Currently Reading

EU Approves €1 Billion Loan to Ukraine by Bridget Ryder

1 minute read

Read Previous

Chile Prepares to Vote on New Constitution by Carlos Perona Calvete

Italy’s Government Teeters Amidst Coalition Disunity by Tristan Vanheuckelom

Read Next

News

EU Approves €1 Billion Loan to Ukraine

European Union finance ministers approved the EU Commission’s proposal to provide an additional €1 billion to Ukraine.

They made the decision at the EU’s Council meeting on July 12th.

“The continuation of material and financial aid is not an option, but our duty,” Zbyněk Stanjura, Czech Minister of Finance who led the meeting said. “Therefore I am very pleased that we have fast-tracked the decision to provide €1 billion of macro-financial assistance. This will give Ukraine the necessary funds to cover urgent needs and ensure the operation of critical infrastructure.” 

The aid takes the form of a highly concessional long-term loan backed by the EU budget. The configuration of the loan will give Ukraine additional financial relief and ease the burden of public debt to help the country’s eventual recovery from the war, according to the Council. 

The Russian invasion of the country in February has brought Ukraine to the edge of financial collapse. The Ukrainian government needs about €5 billion a month just to keep functioning, according to the International Monetary Fund. The €1 billion from the EU will help the beleaguered country cover its most urgent needs. It brings the total macro-financial support from the EU to Ukraine since the start of the war to €2.2 billion.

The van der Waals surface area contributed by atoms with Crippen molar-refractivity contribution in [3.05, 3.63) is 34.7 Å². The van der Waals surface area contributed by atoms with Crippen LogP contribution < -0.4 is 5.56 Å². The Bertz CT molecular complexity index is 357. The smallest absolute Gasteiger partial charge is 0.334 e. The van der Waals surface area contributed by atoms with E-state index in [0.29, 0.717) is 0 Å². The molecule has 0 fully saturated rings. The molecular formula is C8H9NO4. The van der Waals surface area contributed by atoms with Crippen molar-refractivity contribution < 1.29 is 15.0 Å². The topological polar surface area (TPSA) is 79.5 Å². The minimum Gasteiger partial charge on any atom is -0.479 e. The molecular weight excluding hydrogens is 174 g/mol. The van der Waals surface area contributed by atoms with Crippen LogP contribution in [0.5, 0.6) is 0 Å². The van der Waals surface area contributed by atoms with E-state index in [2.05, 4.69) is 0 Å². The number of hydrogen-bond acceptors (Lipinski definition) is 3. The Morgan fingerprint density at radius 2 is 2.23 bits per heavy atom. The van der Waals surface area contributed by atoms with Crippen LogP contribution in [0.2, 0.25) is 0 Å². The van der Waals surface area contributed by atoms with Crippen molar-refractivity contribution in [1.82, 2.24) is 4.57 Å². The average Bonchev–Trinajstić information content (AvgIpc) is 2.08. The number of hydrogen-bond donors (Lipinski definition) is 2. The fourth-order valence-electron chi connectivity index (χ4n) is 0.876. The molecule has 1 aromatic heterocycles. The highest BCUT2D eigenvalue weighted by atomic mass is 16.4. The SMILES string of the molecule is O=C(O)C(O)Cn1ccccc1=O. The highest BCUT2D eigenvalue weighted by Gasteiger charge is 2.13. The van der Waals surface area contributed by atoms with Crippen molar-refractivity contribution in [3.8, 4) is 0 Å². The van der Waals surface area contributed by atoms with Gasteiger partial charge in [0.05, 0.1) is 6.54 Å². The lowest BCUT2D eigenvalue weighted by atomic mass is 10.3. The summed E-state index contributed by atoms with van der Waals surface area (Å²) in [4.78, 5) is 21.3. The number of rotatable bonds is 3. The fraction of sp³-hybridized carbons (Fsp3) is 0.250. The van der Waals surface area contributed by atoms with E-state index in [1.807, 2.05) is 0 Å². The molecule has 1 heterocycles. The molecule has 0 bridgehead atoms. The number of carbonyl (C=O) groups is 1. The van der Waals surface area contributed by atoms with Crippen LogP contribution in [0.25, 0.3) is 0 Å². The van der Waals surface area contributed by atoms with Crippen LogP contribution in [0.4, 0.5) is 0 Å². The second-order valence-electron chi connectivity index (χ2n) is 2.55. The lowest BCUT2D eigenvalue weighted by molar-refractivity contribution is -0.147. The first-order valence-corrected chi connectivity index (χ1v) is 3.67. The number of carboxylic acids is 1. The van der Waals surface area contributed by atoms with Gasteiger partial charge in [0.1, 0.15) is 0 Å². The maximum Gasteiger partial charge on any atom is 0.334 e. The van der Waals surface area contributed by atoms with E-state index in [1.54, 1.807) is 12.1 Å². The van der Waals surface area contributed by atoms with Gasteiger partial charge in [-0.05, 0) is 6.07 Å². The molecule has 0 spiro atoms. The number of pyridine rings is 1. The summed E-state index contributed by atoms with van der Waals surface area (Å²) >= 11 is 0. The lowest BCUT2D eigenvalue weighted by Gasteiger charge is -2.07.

A €9 billion loan was originally proposed in May, but as Euractiv reports, the type of loan given to Ukraine is exceptional and tricky—both fiscally and politically.

“The exceptional feature of this macro-financial assistance stems from the specific war circumstances in Ukraine, which call for a provisioning rate under the Union budget of 70%, as opposed to a traditional rate of 9%,” a Commission spokesperson told Euractiv. 

The EU budget is able to cover the first billion of the proposed aid, but it doesn’t allow for more. Backing a larger exceptional macro-financing package will have to come from guarantees offered by EU member states, which is politically difficult. 

Member states are awaiting a proposal on a bigger exceptional macro-financing package from the commission. It is expected to come through after the summer break.

Bridget Ryder is Spain-based writer. She has written on politics, environment, and culture for American and international publications. She holds degrees in Spanish and Catholic Studies.

Tags: